Skills are great but supplies are certainly needed.
 
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I agree, with this caveat: Fingertip information to properly develop and utilize the same.

As nobody is a true expert in every aspect of the subject, though some do come very close, there becomes a need for a reference source to review specific areas.

This is what I utilize: The Indispensable Guide for Getting Through these Troubled Times - NoFEMA
Mr Sock,

I just took a rapid glance at the link to the NOFEMA book.

Only looked at one topic: Small Town as a Bug Out Destination. It is NOT correct to write - nor for readers to rely on - small towns erecting military style roadblocks. This is decided and controlled by the state and Feds.

FEMA is just one of several Fed agencies involved in disaster prep, responses and recoveries.
 
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Mr Sock,

I just took a rapid glance at the link to the NOFEMA book.

Only looked at one topic: Small Town as a Bug Out Destination. It is NOT correct to write - nor for readers to rely on - small towns erecting military style roadblocks. This is decided and controlled by the state and Feds.

FEMA is just one of several Fed agencies involved in disaster prep, responses and recoveries.
When the defecation hits the ventilation, small town America...and even city neighborhoods...will do what is right for them.

And it's already happened, too many times to count.
 

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1. If you could only buy your storage/prepper food supplies from one online or retail (brick and mortar) store, which one would it be?

2. Same question as 1 above, but best store for metal canned foods (like you get at the supermarket, typically moist or wet food that comes in metal cans, and not dry storage foods like wheat, etc). Think canned meats, canned veggies and fruits, etc. of the type you would be more likely to buy from a prepper/survivalist store than a supermarket, maybe because of their uniqueness, longer storage/expiration dates, etc--properties more needed by preppers)

3. Same question as 1 above, but best store for prepper/survival supplies OTHER than food items (para cord, knives, first aid supplies, tools, communications equipment, fishing, books, water purification and related, etc).

Lots of factors to consider if you could only buy from one store for each of these 3 questions. For example, you would probably want greatest variety of in stock items, quality of items, pricing, etc.)
Going by your rules-
1) Walton/ rainy day foods. ( if not 1, I’d add LDS, and a MH supplier.)
2) There are few metal can foods I would be more likely to buy from a prepper store. Bega cheese maybe from Honeywell grain. More realistically, Walmart ( due to their rapid turnover), Winndixie, Web Resturant Store, Pigley Wigley ( slow turnover, but they have #10 cans), SAMS, Resturant depot.
3) I can’t think of any answer other than Bass Pro. I don’t know of a store that carrys knives, communications equipment, fishing eq, first Aid, tools and books). Maybe other candidates might be granger ( if price isn’t a concern), Lehman’s, or Forrestry Suppliers Inc ( used to see Katadyn- not sure they still do)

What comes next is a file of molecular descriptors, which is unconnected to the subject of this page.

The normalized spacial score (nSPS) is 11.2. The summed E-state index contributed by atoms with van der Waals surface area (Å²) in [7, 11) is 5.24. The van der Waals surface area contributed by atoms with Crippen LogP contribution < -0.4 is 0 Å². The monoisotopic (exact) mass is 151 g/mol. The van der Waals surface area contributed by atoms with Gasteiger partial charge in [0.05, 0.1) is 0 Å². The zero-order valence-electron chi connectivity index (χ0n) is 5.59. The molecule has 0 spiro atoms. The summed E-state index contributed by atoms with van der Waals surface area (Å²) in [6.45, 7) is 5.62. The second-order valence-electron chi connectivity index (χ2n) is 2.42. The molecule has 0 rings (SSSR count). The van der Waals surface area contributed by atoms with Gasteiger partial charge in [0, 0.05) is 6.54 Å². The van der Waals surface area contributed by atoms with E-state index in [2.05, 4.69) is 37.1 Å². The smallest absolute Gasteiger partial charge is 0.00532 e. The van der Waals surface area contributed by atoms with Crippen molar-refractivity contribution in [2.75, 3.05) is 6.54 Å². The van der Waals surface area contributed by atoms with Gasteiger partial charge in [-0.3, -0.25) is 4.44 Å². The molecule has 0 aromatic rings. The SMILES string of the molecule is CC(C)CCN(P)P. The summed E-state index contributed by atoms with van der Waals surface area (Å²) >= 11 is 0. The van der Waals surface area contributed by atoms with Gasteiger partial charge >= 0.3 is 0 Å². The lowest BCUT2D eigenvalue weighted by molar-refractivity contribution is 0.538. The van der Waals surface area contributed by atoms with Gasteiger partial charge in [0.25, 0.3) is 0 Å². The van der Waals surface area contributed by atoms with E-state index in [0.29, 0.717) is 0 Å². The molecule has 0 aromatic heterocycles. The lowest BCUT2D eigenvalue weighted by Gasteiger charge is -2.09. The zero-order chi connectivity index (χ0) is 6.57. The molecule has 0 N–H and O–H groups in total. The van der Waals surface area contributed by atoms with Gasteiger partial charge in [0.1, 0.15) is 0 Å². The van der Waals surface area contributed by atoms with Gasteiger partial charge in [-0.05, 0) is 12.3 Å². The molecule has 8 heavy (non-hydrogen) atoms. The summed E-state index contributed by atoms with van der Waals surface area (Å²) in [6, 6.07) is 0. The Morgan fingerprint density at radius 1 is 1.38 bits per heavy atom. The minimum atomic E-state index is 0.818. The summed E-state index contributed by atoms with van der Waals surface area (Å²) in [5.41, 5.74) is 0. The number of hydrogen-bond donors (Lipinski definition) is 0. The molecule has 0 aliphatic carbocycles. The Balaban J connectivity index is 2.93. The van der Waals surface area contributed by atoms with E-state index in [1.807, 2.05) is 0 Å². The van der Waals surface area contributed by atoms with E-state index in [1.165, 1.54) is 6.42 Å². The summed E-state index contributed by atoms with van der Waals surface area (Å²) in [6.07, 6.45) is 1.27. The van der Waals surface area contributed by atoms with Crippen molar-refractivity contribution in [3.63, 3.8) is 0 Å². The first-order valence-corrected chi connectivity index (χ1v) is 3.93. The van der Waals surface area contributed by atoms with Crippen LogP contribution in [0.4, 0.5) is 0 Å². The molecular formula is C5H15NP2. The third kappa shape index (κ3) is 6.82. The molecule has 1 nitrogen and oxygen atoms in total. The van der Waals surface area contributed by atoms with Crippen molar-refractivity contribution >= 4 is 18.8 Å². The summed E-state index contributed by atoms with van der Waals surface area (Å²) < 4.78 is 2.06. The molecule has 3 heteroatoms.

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One place: Walmart



3. Water filters I buy from the source (justwater.me),
Talked to Ron and he steered me to discountfilters.com. Originally I bought the filters from the Monolitic Dome business for Texas Baptist Men’s Water Ministry. I think I paid $35 for two. Have you bought directly from the justwater folks lately?
 

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Isaiah 41:10, Acts 5:29
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I learned (the hard way) to store what we eat and eat what we store, so I use coupons, loyalty programs, sales, cc cash-back, etc. and buy most things from the usual local grocery stores. Helps keep them in business and stocking what we like. Also built rapport with the buthers, produce guys, managers, etc., which has been very helpful when there's been shortages or quality issues. And easier to keep track of stuff and FIFO. Note that I don't prep for TEOTWAWKI, only "regular" SHTF, so no long-term storage items. I also don't buy groceries at WalMart or Target because they make it hard for grocery stores to stay in business in some places, and because of sanitation concerns in some WalMarts, and storage of food near soap, etc.

Over decades, camping gear, etc. has come from Cabelas, REI, WalMart, local camping/military surplus stores, pawn shops, military clothing sales, PX/BX, Ace Hardware, a couple specialty stores, and (last resort) Amazon. Patronizing the local stores whenever possible helps keep jobs and money local, plus I can touchy-feely before buying. I usually come out better buying local by using loyalty programs, sales, and coupons, than I would for almost everything on Amazon.

Canning, gatrdening, etc. supplies over the years have come from WalMart, Rural King, Tractor Supply, a couple local stores, Lowe's, Home Depot, and Ace Hardware.
 

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Isaiah 41:10, Acts 5:29
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When the defecation hits the ventilation, small town America...and even city neighborhoods...will do what is right for them.

And it's already happened, too many times to count.
People working together, even in bad areas, kept rioting, looting, and burning out of their neighborhoods, including the little Mom and Pop stores, parks, etc. during Ferguson and George Floyd. Cool to see blockades manned by residents, residents sitting on their front steps armed with hoses, fire extinguishers, and firearms, no government interference, business owners supporting residents, and businesses and homes not harmed, even with horrible destruction a block or two away.